Unlike other states, Pennsylvania does not have a legal separation process. You do not have to inform the court that you are separated and there are no documents that the court provides that show you are separated from your spouse. Under Pennsylvania law, you have a legal separation when you stop living together “as husband and wife”. This can mean many different things depending on the circumstances. Usually, the date of legal separation means the date that your spouse moved out of the marital residence.
In some cases, you can be legally separated while still living together in the same house as long as you have stopped functioning together as husband and wife. While it is possible to be separated and still live in the same home, this often makes proof of separation more difficult.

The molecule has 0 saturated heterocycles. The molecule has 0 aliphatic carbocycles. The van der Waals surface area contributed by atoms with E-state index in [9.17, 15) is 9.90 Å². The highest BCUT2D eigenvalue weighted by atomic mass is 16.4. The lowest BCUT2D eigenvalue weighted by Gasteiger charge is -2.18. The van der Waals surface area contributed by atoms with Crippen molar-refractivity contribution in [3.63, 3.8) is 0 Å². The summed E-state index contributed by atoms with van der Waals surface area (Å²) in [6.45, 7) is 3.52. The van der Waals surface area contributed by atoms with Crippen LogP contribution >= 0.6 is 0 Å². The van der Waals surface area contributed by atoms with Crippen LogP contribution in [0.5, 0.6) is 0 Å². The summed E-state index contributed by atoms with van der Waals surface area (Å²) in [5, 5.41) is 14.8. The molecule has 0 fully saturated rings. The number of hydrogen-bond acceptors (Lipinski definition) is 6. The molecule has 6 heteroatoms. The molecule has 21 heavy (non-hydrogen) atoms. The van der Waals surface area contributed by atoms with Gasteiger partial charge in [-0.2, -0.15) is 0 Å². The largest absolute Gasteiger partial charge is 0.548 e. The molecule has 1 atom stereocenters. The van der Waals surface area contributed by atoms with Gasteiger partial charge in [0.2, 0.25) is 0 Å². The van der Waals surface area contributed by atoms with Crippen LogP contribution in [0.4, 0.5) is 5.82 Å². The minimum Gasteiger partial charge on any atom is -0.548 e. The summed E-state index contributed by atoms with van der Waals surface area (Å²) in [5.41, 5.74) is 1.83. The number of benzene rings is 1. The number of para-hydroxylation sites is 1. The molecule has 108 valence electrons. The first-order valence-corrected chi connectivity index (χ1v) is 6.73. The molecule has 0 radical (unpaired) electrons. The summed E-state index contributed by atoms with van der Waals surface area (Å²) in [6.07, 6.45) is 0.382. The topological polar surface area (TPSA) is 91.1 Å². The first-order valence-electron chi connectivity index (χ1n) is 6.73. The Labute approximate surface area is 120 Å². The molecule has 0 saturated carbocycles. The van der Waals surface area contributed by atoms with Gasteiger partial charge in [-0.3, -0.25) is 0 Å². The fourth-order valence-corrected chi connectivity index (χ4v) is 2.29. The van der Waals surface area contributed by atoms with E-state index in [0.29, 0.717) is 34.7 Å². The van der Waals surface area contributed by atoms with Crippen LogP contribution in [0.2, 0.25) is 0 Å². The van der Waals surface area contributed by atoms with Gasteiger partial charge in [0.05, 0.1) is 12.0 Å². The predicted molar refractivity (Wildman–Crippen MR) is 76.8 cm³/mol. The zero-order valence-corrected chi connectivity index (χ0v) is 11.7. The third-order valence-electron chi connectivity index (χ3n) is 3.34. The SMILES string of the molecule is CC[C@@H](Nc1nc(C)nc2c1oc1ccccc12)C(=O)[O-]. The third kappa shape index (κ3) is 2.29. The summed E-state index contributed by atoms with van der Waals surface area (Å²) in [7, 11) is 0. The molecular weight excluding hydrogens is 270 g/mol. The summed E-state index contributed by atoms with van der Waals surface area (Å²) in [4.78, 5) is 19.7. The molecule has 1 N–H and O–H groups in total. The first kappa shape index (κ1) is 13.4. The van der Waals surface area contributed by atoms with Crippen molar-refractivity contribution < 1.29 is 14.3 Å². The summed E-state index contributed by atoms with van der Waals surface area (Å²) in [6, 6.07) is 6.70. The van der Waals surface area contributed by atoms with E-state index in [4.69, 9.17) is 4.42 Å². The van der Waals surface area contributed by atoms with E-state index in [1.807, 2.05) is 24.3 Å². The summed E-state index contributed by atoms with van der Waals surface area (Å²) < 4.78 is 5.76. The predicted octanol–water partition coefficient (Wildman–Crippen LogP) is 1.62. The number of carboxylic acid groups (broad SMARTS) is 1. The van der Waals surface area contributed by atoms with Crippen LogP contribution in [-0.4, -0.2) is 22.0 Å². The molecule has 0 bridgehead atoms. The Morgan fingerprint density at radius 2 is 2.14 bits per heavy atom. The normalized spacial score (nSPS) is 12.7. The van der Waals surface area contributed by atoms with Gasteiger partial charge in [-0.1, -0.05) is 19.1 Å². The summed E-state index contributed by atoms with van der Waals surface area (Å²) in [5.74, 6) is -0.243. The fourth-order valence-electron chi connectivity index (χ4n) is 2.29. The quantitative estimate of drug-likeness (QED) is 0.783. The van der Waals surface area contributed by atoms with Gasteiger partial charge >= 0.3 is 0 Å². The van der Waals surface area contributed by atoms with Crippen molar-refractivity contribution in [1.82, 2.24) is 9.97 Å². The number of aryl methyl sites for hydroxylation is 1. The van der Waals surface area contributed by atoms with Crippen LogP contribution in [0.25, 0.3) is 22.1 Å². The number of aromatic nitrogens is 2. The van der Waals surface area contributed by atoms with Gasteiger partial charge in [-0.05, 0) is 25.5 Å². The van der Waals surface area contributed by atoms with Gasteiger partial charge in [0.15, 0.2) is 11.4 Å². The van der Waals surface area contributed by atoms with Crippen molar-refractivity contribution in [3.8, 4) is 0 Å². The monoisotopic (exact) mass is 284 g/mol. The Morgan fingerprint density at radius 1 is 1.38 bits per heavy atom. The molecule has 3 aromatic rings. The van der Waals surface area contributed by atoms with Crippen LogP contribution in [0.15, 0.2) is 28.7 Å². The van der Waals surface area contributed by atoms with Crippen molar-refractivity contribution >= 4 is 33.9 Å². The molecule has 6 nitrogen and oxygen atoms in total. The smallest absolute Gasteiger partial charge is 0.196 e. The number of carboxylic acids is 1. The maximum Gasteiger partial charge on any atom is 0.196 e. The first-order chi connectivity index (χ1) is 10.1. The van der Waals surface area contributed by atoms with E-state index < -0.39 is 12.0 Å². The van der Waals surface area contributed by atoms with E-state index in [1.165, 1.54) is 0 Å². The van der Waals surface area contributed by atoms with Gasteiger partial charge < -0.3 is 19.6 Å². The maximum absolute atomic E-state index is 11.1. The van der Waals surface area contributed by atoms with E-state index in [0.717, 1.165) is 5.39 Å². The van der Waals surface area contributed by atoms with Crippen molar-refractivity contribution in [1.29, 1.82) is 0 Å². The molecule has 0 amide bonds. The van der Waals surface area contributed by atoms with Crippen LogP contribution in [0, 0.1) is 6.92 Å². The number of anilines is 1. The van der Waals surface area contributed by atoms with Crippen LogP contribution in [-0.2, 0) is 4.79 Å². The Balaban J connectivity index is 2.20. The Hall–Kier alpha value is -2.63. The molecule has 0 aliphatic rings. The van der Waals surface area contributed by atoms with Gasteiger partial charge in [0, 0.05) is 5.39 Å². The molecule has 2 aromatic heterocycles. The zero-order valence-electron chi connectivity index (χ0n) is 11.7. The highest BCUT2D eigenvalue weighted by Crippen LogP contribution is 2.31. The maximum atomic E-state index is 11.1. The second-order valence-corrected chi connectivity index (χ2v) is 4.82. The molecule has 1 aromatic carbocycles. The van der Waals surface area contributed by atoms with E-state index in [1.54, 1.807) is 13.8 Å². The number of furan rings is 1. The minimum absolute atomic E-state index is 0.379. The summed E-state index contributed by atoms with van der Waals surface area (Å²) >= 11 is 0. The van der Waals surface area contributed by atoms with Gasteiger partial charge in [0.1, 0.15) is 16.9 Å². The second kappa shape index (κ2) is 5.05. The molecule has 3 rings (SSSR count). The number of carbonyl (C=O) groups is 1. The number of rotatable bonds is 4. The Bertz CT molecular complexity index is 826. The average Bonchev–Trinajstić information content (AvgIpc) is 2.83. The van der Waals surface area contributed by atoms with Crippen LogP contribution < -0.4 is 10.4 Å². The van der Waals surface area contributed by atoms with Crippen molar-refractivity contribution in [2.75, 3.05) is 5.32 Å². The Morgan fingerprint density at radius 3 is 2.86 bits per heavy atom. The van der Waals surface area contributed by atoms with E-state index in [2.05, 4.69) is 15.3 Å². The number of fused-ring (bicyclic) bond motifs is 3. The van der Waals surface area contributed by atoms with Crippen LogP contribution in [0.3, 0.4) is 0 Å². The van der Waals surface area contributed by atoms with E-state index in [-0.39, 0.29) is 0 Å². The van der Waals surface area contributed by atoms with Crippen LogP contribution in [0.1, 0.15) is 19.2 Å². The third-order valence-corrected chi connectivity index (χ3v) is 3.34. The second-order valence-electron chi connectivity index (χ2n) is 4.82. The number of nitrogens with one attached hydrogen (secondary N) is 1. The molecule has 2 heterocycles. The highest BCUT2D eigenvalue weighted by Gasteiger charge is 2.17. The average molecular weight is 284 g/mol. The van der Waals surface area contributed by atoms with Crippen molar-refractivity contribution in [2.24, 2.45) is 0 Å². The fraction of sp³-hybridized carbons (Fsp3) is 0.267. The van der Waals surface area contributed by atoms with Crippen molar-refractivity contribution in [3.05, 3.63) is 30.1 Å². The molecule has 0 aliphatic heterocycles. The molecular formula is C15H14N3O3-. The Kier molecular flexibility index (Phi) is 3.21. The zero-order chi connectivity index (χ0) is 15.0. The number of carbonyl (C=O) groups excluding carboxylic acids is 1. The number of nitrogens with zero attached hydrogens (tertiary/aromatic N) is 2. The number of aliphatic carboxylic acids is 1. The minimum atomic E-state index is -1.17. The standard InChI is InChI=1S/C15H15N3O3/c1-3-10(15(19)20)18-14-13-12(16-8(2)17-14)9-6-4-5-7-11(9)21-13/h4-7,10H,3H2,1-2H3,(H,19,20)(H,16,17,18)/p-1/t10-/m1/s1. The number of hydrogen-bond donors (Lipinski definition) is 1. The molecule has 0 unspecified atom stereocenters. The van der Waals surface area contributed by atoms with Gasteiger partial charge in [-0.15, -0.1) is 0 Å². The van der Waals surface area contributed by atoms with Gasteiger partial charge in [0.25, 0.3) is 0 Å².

When the couple cannot agree on the date of separation, it is often necessary to have a hearing to determine the exact date. At this hearing the judge will listen to evidence regarding whether the couple shared the same bedroom, held themselves out as husband and wife, went on vacations together or separately, whether they managed their finances separately or jointly, and any other evidence indicating when the separation took place.
The date of legal separation can be very important to either party as it can have an impact on the value of assets such as homes and pension values and whether debt was incurred by a party during the marriage (marital debt) or after the marriage (non-marital debt). It is also important in determining the value of the martial property or marital debt as of the date of separation .
The date of legal separation is also important in calculating the two-year time period that must pass before one party can obtain a “no-fault” divorce without the consent of the other party.